I am, though, nothing if not determined. Some might even say stubborn! I knew what I wanted the cards to look like but I also knew that I wasn't ready to take off the feed dogs on my sewing machine just yet ..... it's a bit like taking the stabilisers off your bike when you're a child...... very scary! So I compromised. I stitched the fabric to the cards using a basic bog standard machine sewing technique and ...... Ta da ..... cards :-)

I have to say I do like them quite a lot. 
Not bad for a first attempt.


19 February 2013

Greenhouse Envy

For well over a year now I have longed for a greenhouse and I get massive greenhouse envy whenever I ready blog posts about people planting seeds in their greenhouse or picking tomatoes from their tomato plants in the greenhouse, or simply pottering in their greenhouse ...... well you get the picture. Sadly, I have still not managed to get one because as soon as I manage to save enough money to buy one, something else comes along and I have to use my greenhouse fund to pay for it. The car breaks down or my washing machine stops working and before I know it, my greenhouse fund is back down to zero. So, for now, I content myself with looking online to find my dream greenhouse.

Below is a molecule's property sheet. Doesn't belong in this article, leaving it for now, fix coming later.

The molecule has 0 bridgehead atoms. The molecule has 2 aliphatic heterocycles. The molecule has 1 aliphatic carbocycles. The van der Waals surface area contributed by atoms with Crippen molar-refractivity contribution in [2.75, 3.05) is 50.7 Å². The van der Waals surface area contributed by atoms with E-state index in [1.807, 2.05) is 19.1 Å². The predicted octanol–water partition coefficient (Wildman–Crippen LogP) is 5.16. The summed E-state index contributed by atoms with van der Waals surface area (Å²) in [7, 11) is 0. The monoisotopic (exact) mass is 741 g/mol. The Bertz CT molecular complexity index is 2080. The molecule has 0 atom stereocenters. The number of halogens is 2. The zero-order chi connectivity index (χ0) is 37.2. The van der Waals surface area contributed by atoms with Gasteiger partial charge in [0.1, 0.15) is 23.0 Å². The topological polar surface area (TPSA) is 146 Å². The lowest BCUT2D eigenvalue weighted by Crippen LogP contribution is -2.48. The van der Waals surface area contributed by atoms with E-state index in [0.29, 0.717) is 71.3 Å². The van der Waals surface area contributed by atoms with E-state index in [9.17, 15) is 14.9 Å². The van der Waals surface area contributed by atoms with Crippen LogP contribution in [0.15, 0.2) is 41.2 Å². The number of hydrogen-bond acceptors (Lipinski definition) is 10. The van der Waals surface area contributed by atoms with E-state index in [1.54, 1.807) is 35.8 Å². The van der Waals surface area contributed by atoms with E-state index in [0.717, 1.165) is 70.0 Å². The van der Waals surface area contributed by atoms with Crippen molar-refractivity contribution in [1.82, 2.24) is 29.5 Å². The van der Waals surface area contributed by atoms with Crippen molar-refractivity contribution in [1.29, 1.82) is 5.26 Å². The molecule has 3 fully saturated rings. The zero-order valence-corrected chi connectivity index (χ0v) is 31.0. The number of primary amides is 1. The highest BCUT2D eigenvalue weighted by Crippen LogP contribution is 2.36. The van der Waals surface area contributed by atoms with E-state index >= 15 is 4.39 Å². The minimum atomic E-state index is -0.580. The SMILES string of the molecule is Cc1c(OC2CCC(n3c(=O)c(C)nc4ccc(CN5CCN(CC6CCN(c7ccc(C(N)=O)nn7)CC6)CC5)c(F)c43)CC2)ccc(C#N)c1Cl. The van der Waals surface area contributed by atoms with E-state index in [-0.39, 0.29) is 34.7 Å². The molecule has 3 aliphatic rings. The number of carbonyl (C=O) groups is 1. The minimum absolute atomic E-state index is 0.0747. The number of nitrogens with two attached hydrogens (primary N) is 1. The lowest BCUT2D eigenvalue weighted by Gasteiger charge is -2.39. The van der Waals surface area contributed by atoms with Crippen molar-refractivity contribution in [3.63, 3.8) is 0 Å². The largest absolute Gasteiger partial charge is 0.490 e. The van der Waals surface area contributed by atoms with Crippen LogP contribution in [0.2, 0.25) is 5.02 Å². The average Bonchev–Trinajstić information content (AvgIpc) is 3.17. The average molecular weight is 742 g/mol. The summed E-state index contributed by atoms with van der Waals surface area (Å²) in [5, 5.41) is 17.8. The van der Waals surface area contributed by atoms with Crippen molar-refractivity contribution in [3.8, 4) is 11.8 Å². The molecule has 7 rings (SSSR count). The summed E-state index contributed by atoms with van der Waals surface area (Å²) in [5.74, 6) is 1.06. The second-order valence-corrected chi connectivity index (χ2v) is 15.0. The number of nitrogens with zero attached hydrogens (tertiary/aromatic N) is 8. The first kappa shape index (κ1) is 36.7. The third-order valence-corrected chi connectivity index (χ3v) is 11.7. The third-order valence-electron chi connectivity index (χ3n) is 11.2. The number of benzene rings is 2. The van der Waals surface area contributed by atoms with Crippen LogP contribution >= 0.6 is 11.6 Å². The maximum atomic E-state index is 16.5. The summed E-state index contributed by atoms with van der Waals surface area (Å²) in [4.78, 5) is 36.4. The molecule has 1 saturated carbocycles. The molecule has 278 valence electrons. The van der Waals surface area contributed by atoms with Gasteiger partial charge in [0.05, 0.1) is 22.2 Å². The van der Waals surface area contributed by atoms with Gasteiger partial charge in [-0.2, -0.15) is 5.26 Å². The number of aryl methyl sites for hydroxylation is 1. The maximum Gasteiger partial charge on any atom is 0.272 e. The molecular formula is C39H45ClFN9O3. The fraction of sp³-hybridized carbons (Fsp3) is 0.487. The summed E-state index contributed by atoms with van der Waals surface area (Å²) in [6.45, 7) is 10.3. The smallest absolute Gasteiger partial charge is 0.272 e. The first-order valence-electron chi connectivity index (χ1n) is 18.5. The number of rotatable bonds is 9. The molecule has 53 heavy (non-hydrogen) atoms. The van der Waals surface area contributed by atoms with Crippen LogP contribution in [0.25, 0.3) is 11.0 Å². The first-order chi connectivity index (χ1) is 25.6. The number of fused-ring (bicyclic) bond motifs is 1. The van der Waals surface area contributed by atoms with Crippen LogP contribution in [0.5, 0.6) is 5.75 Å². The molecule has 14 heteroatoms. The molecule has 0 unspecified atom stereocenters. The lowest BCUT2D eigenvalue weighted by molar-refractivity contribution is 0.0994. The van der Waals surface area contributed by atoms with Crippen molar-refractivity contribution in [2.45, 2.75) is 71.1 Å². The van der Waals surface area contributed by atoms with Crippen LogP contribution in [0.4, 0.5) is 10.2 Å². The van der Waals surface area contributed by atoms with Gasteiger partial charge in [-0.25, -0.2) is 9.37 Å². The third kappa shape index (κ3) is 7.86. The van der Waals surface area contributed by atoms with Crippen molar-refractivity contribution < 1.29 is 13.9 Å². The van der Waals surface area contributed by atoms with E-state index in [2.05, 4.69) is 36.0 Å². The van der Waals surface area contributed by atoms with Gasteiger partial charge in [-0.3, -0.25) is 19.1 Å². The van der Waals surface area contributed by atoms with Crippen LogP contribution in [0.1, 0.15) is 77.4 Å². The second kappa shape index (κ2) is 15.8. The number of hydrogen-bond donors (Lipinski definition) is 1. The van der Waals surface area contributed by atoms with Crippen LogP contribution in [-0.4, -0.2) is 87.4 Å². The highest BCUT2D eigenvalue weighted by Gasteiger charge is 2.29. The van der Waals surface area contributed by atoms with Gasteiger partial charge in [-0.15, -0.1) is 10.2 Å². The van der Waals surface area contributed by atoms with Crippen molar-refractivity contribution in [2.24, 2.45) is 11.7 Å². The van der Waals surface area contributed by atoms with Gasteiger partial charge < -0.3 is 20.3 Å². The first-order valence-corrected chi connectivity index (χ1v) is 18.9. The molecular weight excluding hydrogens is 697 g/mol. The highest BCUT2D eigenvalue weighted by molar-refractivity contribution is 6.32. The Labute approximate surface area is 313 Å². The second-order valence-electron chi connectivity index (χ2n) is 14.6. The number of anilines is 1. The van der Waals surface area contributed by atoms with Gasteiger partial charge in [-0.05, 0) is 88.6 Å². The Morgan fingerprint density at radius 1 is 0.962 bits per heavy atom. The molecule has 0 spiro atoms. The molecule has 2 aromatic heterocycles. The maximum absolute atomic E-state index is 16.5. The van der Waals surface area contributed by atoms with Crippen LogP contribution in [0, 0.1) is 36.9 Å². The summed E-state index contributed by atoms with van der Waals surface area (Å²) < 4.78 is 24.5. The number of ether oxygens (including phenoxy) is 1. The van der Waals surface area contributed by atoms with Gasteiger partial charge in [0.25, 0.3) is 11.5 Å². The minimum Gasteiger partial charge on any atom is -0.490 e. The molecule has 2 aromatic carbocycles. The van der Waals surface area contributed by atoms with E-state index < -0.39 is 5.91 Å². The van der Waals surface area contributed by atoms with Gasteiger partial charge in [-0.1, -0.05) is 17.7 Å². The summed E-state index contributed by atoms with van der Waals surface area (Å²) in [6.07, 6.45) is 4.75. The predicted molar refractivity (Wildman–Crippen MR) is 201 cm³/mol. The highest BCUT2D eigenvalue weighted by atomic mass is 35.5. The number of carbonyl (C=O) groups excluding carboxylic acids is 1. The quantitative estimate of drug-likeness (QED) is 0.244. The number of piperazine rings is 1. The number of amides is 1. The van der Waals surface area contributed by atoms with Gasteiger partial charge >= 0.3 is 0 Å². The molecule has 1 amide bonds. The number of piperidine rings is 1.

I love this traditional looking greenhouse.

And I think the rustic brick of this greenhouse is fabulous. Actually, I think it's my favourite out of all the greenhouses I have found. Darn my expensive tastes :-)

I found this next one in an article in The Telegraph. I think it's gorgeous. The article also came with a very useful piece on how to buy the right greenhouse, where to site it and lots of useful tips.

I am, however, a realist and I know that, short of a lottery win, when I finally get one, it will be a basic bog-standard aluminium frame greenhouse that I get. I don't mind that one bit.

I did find this one though. It was made entirely using free and recycled materials. It's gorgeous. I would be very tempted to stick a couple of chairs in there so I could sit and read a book after I had planted my seeds,  picked my tomatoes and pottered about. 

And this one is truly inventive. It even comes with a "How To" article so you can make your own. It's made from plastic water bottles. Amazing :-)